Tuesday, January 24, 2012

Musical Interlude: Trans-Am Rock

During my college years I spent my summers working in factories to make money for the school year. We could play a radio during my shift, and the classic rock station was usually on the dial, since I preferred it to country, and the country fans preferred it to modern rock. Despite my love of a great deal of the classic rock canon, there were certain groups that I just could not abide. Bad Company, Foreigner, BTO, and Foghat were the worst offenders in my book. Overblown, unsubtle, cock rocking bullshit like "Feel Like Making Love" really bugged me both for its silliness and its barely disguised misogyny. Nowadays, having been removed from the blue collar world of the factory floor, I've developed a certain soft spot for ridiculous music that can't be taken seriously. Perhaps since I listen to so much indie rock today, I need the occasional hard-riffed ode to sweaty coitus. Anyway, I like to refer to this particular mode of seventies blues-based hard rock as "Trans-Am Rock." In a lot of ways the Trans-Am is the automotive equivalent of Foreigner's "Hot Blooded": loud, over the top, and full of spunk. Here are some of my favorites of the genre.

"Slow Ride," Foghat. I just dissed this band in the intro, but I have been finding myself oddly drawn to this song, probably because of its hilariously spastic bass. It's hard rock's answer to the out of control disco bass on Thelma Houston's "Don't Leave Me This Way," and a good way to stretch your jukebox dollar.

"Fire and Water," Free. On a total whim I picked up a Free album for five bucks at J&R's record store in downtown Manhattan, and I have not been disappointed. This deep cut has some bluesy Paul Rodgers singing before he became a self-parody, and a nice slow groove to boot.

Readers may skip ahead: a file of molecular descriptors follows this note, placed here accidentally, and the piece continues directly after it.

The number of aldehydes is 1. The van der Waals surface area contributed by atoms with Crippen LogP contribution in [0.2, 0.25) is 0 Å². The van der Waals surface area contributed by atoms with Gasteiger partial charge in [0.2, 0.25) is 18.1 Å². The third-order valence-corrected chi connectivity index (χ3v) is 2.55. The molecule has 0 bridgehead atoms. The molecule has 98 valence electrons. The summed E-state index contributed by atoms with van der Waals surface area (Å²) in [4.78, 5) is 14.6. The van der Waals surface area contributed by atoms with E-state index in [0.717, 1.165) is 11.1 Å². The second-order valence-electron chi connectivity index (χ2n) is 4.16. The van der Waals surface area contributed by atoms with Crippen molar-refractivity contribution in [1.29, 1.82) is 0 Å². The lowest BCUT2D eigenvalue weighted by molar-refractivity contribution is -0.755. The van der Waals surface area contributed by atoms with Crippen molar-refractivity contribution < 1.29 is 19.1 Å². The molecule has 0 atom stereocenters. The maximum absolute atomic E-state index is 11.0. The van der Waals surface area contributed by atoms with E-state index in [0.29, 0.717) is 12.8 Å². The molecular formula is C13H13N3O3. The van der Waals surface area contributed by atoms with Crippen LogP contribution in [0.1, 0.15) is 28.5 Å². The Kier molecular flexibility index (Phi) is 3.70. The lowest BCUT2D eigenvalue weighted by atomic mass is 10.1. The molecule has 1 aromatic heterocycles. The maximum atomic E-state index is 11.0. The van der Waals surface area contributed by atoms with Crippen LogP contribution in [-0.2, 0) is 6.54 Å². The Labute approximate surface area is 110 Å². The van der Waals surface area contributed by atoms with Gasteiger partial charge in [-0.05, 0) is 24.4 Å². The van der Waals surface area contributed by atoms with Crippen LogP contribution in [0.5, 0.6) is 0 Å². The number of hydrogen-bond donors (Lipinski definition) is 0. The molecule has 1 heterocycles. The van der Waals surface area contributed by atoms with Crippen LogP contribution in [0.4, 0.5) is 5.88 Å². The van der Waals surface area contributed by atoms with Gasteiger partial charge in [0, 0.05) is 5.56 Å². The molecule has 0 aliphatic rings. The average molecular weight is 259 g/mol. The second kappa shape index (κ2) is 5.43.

"I Don't Need No Doctor," Humble Pie. Humble Pie are one of the great forgotten rock bands, featuring both Peter Frampton and Steve Marriot. Back in the seventies they were a huge live draw, which you can understand if you ever drop their killer double-live Rockin' the Fillmore on your turntable. It really is one of those albums that must be listened to on vinyl, preferably with a fifth of whiskey handy.

"Barracuda," Heart. It gallops forth like charging herd of mighty steeds. Need I say more?

"Stranglehold," Ted Nugent.  I can't stand Ted Nugent, especially his gun-toting, liberal hating, violent political rhetoric, and I feel icky just looking at the title of "Wang Dang Sweet Poontang."  That being said, the Nuge laid down some of the most classic Trans-Am Rock tracks of the seventies, this one included, which sounds like Foghat with an extra-dose of ass-kicking powder sprinkled on it.  God forgive me for being tempted by its foul charms.

"Neon Knights," Black Sabbath.  Early Ozzie-era Sabbath lumbered with the crushing gait of the Iron Man they so famously sang of.  When Ronnie James Dio entered the band, they turned up the throttle and ran on eight hard rocking cylinders powered by tales of wildebeasts and angels.  

"Mississippi Queen," Mountain. For this song Leslie West concocted the great bulldozer riff to beat them all, and added in a liberal dose of cowbell for good measure. I consider this track to be the only non-Foreigner song to approach the Platonic form of Trans-Am Rock.

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